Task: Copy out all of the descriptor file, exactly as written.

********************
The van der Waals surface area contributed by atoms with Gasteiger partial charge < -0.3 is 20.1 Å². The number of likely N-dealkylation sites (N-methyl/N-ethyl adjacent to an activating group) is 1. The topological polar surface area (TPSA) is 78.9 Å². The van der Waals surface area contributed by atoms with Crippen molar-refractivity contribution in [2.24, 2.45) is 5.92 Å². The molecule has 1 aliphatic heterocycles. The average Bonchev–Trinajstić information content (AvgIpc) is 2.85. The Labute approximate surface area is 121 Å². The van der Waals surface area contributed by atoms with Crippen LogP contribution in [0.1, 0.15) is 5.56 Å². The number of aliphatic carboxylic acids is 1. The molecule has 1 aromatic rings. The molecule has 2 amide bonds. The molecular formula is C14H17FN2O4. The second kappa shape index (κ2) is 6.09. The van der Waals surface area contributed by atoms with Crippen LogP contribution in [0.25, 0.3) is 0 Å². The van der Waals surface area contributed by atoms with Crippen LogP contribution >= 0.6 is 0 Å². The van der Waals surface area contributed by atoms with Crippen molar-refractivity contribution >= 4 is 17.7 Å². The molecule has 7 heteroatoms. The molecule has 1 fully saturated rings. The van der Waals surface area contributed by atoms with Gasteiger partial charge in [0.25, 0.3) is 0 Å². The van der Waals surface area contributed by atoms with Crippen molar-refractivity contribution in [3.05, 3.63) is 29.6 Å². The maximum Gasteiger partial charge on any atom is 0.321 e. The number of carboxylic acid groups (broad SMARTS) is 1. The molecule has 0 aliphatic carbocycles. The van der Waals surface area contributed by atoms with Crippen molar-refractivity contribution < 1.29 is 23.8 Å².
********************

The van der Waals surface area contributed by atoms with Gasteiger partial charge < -0.3 is 20.1 Å². The number of likely N-dealkylation sites (N-methyl/N-ethyl adjacent to an activating group) is 1. The topological polar surface area (TPSA) is 78.9 Å². The van der Waals surface area contributed by atoms with Crippen molar-refractivity contribution in [2.24, 2.45) is 5.92 Å². The molecule has 1 aliphatic heterocycles. The average Bonchev–Trinajstić information content (AvgIpc) is 2.85. The Labute approximate surface area is 121 Å². The van der Waals surface area contributed by atoms with Crippen LogP contribution in [0.1, 0.15) is 5.56 Å². The number of aliphatic carboxylic acids is 1. The molecule has 1 aromatic rings. The molecule has 2 amide bonds. The molecular formula is C14H17FN2O4. The second kappa shape index (κ2) is 6.09. The van der Waals surface area contributed by atoms with Crippen LogP contribution in [0.25, 0.3) is 0 Å². The van der Waals surface area contributed by atoms with Crippen LogP contribution >= 0.6 is 0 Å². The van der Waals surface area contributed by atoms with Crippen molar-refractivity contribution >= 4 is 17.7 Å². The molecule has 7 heteroatoms. The molecule has 1 fully saturated rings. The van der Waals surface area contributed by atoms with Gasteiger partial charge in [0.25, 0.3) is 0 Å². The van der Waals surface area contributed by atoms with Crippen molar-refractivity contribution in [3.05, 3.63) is 29.6 Å². The maximum Gasteiger partial charge on any atom is 0.321 e. The number of carboxylic acid groups (broad SMARTS) is 1. The molecule has 0 aliphatic carbocycles. The van der Waals surface area contributed by atoms with Crippen molar-refractivity contribution < 1.29 is 23.8 Å².